Ancient Greek comedies were full of vulgar humor and "rude talk" that can send even modern audiences into fits of laughter. Mixing in reflections on his own career as a comedy writer, Smith explores the life of the forgotten comic playwright Ariphrades and how comedy challenged the patriarchy, the military and the powers that be, both then and now.
Smith—who is also the author of six novels and two other nonfiction books—uses the playwright’s predilection as a starting point for exploring comedy’s origins, taking many entertaining detours along the way. It’s a resolutely odd book, but also a very funny, frequently brilliant one ... Smith blends history, memoir, and travel writing, bouncing from topic to topic, trying to figure out what makes sex so funny ... [a] sly sense of humor; it’s essentially a shaggy-dog story. But it’s interesting and funny, even if it goes a little far afield ... The book is full of vivid observations ... It’s hard to pull off a genuinely touching call to arms centered on oral sex, but Smith manages it perfectly. Smith is a delightfully funny writer yet also modest and self-deprecating—the smartest guy in the room who waves off compliments about his intelligence. Rude Talk in Athens is fascinating, bizarre, and refreshingly optimistic, a plea for openness and selflessness in a society that has become proud of its own callousness.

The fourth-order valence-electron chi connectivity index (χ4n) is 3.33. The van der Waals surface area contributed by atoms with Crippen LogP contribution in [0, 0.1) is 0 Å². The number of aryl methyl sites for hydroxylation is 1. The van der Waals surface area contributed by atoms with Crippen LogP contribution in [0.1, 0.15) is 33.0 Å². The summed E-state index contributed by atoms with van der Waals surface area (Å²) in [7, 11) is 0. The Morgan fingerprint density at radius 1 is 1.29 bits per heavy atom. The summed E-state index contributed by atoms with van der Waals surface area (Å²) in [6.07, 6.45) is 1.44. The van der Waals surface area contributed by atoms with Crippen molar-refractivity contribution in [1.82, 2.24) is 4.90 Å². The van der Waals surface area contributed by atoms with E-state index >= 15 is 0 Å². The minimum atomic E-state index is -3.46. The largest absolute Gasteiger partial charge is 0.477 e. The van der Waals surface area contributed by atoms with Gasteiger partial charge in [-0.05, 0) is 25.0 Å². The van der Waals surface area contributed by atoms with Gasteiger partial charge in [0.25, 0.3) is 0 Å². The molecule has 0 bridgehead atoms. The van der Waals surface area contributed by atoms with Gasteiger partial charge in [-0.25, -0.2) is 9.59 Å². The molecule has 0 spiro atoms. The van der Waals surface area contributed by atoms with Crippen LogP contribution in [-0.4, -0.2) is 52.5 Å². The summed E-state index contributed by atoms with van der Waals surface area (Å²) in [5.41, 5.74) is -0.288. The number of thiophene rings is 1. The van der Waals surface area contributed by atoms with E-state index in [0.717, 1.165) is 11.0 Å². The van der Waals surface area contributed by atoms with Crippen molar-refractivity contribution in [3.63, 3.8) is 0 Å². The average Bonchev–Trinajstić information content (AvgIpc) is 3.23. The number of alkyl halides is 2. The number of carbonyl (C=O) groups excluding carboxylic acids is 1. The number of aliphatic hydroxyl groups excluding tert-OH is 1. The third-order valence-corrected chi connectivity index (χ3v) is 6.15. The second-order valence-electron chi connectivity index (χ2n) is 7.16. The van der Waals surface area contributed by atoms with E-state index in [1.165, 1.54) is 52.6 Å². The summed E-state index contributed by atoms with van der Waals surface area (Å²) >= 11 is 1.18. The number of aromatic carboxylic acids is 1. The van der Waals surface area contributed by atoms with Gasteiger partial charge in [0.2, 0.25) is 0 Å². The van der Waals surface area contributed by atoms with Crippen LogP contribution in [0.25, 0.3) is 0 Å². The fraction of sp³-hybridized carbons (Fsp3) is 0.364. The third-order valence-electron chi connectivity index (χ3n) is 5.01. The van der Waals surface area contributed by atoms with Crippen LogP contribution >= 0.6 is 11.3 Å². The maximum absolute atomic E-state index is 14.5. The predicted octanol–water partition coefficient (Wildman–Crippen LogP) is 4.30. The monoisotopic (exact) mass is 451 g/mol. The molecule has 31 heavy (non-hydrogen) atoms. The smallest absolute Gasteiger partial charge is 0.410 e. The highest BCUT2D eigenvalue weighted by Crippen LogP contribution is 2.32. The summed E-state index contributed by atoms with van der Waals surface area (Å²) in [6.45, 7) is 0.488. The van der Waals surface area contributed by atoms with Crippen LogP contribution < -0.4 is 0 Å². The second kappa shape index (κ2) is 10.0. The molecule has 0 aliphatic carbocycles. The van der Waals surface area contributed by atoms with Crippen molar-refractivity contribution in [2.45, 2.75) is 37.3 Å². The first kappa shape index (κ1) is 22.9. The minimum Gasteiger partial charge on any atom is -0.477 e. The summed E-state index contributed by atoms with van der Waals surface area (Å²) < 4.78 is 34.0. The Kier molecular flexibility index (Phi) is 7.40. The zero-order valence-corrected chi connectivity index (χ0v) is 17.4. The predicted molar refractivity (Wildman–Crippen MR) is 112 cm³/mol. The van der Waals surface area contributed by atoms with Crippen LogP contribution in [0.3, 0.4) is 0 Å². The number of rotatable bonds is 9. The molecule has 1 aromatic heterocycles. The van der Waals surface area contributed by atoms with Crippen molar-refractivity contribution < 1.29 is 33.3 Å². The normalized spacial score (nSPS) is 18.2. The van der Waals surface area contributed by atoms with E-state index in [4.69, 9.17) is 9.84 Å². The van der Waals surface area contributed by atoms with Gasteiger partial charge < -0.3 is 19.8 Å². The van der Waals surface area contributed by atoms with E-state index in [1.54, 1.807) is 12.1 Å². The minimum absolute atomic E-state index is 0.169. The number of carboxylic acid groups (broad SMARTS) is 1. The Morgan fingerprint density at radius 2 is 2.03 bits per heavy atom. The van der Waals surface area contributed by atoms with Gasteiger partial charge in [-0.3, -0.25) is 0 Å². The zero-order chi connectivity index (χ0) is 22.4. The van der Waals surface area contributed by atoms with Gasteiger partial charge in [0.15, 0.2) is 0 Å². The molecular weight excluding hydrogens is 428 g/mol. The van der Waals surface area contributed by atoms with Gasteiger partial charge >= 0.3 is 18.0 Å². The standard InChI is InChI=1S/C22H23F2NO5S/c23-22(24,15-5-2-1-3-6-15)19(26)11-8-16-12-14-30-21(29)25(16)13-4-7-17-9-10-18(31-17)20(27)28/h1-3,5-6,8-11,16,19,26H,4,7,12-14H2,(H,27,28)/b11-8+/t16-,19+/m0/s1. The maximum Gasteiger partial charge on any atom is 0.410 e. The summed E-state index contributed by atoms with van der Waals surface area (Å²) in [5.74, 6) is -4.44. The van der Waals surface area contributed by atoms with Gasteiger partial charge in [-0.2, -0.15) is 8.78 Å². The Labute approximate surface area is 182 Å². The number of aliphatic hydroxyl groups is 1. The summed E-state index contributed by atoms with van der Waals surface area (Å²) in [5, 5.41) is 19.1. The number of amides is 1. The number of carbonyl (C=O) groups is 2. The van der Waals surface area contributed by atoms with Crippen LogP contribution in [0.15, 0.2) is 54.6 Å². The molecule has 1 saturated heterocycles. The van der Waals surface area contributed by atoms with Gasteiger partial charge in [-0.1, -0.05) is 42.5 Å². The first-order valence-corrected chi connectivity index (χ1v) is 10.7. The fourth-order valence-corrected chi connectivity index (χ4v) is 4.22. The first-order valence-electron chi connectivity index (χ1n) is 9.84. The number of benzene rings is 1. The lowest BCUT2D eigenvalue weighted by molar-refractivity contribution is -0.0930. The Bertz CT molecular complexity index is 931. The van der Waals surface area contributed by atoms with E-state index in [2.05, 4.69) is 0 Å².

Smith...takes an immersive and irreverent dip into ancient Greece to uncover the origins of transgressive humor. Mixing history, literary criticism, and dirty jokes, Smith pays tribute to a slew of forgotten Greek writers ... No matter how antiquity-specific Smith gets, he always keeps in mind the importance of pushing against the status quo and preserving democratic values. This erudite but refreshingly nonacademic work will feed the intellect as well as tickle the funny bone.